The longest border in the world between a first world class and a third world country is the border between the United States of America and Mexico. The border goes for 1933 miles cutting through four American states and six Mexican states. The border features sharp differences in practically everything from language of communication, culture to political systems.
Mexico is the origin of illegal aliens and drug traffickers smuggled through the border to the United States. But although Mexico can be described to be unsafe, the United States of America also derives some benefits from the country and thus closing the border would lead to more losses than managing the evils associated with the border. The derived benefits make me argue against closing the border due to the following reasons:
When countries enter into international trade agreements, they promise to reduce or remove barriers which discourage free movement of goods and services. Under the General Agreement on Trade and Tarriffs (GATT) principles, what is done to one of the member state should apply to other member states. If United States decides to close the borders with Mexico the same case should apply to other countries which borders America like Canada and this would be a costly mistake to make.
The closure of the border would also violate the North America Free Trade Agreement (NAFTA) which was affected on January 1994 with its main aim being to promote trade among the three countries USA, Mexico, and Canada. The organization expanded trade among the countries and its other aim was to eliminate barriers thus enabling member states access domestic goods of other (Haralambides & Londono-Kent 171).
Though Mexico is often characterized with negative sentiments, it is an important trade partner with a population of over 100 million people; with Mexico City alone being more populous than Canada with above 25 million citizens. With 50% of Mexican population being below 25 years of age, the market prospects for the country are very high to risk closing the border which would close these markets (Haralambides & Londono-Kent 173).
Some people argue that the borders should be closed until Mexico solves its domestic issues but the border problems are not associated with Mexico alone.
Trade, legal and illegal U.S arms trade, money laundering and other types of trade are major influence on the health and well being of Mexican communities at the border though the above activities are viewed by most of the US citizens as originating from Mexico. In closing the border America will be harming its own interests and risk losing its appealing look as the country of promise and hope.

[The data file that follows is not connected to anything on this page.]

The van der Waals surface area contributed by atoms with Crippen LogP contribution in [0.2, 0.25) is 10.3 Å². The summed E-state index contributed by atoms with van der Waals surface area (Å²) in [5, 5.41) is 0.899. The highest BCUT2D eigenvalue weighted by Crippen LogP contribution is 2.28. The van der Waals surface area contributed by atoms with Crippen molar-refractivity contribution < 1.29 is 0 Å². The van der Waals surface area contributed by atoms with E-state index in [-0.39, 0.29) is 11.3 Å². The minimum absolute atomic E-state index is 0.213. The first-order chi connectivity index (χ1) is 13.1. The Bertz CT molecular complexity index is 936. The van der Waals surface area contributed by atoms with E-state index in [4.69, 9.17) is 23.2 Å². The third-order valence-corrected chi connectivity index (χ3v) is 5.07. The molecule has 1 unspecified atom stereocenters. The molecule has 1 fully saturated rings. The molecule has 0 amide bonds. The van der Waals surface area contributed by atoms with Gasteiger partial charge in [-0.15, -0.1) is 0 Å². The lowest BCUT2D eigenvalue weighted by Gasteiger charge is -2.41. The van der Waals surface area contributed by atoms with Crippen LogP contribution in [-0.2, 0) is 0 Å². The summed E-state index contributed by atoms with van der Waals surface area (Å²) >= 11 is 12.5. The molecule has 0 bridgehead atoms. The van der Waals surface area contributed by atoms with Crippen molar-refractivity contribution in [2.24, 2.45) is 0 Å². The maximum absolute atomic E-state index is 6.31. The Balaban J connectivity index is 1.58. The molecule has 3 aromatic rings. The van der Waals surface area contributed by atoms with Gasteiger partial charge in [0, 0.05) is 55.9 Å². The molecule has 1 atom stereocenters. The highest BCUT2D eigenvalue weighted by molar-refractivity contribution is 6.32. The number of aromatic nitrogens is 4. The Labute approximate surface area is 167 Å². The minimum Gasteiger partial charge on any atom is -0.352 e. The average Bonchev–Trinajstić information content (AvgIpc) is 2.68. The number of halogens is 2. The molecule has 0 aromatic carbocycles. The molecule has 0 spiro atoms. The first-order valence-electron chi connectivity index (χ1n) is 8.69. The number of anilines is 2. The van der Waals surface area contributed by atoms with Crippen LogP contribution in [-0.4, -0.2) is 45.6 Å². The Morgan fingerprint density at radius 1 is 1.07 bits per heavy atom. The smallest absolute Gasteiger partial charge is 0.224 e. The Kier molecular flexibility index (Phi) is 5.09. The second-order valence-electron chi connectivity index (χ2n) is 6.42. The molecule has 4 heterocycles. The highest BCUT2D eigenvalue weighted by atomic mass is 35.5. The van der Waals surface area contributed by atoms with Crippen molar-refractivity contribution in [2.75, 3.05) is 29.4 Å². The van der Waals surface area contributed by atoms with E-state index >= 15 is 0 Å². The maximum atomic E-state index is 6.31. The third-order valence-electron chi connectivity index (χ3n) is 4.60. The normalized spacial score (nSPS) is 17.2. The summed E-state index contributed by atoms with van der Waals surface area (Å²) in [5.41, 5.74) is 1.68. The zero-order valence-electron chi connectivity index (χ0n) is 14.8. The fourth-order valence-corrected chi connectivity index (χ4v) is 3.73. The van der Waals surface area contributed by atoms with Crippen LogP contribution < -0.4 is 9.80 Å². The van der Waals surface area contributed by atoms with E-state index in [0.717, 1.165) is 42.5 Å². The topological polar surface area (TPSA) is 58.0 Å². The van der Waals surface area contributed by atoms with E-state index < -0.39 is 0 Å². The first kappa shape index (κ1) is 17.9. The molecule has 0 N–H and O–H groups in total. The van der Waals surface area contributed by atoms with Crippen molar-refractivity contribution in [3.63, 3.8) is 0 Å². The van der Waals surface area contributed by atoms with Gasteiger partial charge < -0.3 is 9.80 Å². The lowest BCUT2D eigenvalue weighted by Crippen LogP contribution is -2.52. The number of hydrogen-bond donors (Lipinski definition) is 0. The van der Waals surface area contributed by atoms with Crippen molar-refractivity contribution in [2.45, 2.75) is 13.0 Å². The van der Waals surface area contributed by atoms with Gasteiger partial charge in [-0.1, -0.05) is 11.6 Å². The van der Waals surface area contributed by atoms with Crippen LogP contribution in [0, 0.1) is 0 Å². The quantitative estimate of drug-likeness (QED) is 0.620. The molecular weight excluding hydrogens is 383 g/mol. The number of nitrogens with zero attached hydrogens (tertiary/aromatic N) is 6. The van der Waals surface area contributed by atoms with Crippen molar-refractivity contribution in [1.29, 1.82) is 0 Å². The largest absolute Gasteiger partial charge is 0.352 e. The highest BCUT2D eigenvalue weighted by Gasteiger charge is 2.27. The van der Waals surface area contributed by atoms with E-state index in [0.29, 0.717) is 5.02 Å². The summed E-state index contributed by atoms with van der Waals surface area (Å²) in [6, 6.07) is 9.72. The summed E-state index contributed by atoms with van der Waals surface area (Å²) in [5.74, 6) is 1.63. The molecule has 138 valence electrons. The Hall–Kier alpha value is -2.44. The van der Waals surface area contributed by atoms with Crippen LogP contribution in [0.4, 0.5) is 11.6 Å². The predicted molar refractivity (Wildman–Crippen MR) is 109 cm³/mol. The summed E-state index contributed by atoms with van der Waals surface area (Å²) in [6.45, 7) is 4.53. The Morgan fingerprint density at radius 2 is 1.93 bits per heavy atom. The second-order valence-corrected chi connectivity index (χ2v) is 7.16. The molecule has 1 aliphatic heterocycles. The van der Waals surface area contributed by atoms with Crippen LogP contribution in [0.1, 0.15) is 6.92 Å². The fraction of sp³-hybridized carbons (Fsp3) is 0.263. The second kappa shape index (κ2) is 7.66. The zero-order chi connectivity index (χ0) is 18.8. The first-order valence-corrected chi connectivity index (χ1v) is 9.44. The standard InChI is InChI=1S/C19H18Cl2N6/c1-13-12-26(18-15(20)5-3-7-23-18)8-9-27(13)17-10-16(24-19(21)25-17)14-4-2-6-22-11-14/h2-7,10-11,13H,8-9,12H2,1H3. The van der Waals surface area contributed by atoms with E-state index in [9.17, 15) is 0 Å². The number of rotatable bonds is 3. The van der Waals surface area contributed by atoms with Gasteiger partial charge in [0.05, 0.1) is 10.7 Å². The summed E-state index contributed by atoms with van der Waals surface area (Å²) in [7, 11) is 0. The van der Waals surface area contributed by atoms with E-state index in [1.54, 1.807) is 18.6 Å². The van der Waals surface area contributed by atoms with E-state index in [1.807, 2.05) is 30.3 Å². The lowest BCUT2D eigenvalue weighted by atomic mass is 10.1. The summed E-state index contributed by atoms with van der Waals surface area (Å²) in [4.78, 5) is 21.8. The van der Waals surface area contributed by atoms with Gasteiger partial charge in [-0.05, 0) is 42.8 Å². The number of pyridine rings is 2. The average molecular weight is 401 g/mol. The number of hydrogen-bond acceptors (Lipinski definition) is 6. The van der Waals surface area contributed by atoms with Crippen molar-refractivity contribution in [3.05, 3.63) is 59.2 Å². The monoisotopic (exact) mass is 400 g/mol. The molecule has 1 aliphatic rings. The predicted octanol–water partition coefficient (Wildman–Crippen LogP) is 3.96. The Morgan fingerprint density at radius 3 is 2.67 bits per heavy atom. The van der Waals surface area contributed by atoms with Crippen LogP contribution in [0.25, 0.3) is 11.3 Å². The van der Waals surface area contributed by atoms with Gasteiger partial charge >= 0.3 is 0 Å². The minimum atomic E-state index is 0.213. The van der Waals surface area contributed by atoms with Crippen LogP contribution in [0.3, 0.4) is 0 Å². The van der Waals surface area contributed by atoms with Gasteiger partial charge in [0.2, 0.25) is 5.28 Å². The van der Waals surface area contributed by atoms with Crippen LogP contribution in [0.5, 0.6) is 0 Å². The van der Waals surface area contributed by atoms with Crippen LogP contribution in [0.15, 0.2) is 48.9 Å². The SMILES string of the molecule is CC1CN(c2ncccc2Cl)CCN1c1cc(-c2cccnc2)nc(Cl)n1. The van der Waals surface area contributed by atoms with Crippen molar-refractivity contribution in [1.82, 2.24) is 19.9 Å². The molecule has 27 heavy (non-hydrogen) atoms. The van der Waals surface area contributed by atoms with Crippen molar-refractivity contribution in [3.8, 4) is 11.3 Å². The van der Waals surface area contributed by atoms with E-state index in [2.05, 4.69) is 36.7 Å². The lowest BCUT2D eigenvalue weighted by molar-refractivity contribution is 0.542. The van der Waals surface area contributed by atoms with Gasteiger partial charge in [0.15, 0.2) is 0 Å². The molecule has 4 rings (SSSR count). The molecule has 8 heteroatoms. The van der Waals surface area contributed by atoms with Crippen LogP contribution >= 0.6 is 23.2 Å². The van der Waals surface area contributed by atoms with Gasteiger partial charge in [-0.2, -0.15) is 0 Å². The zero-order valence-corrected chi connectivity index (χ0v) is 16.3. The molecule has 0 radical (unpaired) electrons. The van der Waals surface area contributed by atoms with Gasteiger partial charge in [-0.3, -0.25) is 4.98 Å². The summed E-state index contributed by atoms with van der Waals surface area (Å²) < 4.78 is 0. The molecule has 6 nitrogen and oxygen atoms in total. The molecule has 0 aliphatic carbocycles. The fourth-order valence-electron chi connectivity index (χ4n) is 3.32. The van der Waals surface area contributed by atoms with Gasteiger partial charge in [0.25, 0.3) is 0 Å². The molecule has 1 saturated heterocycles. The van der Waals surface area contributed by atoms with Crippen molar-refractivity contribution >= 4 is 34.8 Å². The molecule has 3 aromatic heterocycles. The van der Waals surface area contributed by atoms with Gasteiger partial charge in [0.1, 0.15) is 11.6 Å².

Rather than closing the borders, the two countries should engage in a non rivalry relationship that would seek to improve the relations at the border. The two governments should design policies that try to make the border a better place for the two countries and in designing these policies they must prioritize on national goals (Anonymous 3).
The continued opening of the American border will also ensure there is cheap labor supply as with the Mexican population most of its citizens are unemployed or half employed. In this case both countries would benefit with America offering job opportunities to the Mexicans and the Mexicans providing cheap labor thus increasing its economies of scale as it has been happening in the “maquiladora” program (Simcox 1).
The program enables a company to participate in foreign investment of up to 100% with no specialization. Allows duty free import of machines and other equipments through the Mexican border subject to posting a bond which guarantees the goods will not remain there permanently. This has enabled American industries to shift their industries to these regions where there is cheap labor without having to incur high medical costs for the workers.
The closure of the Mexican- American border would be a nice strategy if safety of the Americans was all that was to be considered. But comparing to other benefits which would be lost if the border was closed, it is better for the two governments to devise strategies which will keep the borders safe for everyone and promote a favorable environment.
Anonymous. “Developing the U.S.–Mexico Border Region for a Prosperous and Secure Relationship.” Published by James A. Baker III Institute for Public Policy of Rice University. 2009.
Haralambides, E. Hercules and Londono-Kent P. Maria. Supply chain bottlenecks:
Border crossing inefficiencies between Mexico and the United States. International Journal of Transport Economics Vol. XXXI· No 2· June 2004.
Simcox, David. “Immigration and Free Trade with Mexico: Protecting American Workers against Double Jeopardy.” Center for immigration studies. 1991.